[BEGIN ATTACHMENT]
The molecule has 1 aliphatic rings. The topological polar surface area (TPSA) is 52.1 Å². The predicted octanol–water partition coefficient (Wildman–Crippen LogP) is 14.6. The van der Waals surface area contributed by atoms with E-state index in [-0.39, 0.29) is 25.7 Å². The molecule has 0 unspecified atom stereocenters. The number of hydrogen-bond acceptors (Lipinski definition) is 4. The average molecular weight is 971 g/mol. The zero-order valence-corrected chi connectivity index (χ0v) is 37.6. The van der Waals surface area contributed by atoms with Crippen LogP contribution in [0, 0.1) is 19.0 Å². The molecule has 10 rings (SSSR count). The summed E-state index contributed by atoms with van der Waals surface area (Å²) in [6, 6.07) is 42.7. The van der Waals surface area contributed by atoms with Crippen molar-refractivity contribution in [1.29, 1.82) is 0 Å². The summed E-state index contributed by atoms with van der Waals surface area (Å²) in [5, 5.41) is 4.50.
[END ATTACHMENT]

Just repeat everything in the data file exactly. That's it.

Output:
The molecule has 1 aliphatic rings. The topological polar surface area (TPSA) is 52.1 Å². The predicted octanol–water partition coefficient (Wildman–Crippen LogP) is 14.6. The van der Waals surface area contributed by atoms with E-state index in [-0.39, 0.29) is 25.7 Å². The molecule has 0 unspecified atom stereocenters. The number of hydrogen-bond acceptors (Lipinski definition) is 4. The average molecular weight is 971 g/mol. The zero-order valence-corrected chi connectivity index (χ0v) is 37.6. The van der Waals surface area contributed by atoms with Crippen LogP contribution in [0, 0.1) is 19.0 Å². The molecule has 10 rings (SSSR count). The summed E-state index contributed by atoms with van der Waals surface area (Å²) in [6, 6.07) is 42.7. The van der Waals surface area contributed by atoms with Crippen molar-refractivity contribution in [1.29, 1.82) is 0 Å². The summed E-state index contributed by atoms with van der Waals surface area (Å²) in [5, 5.41) is 4.50.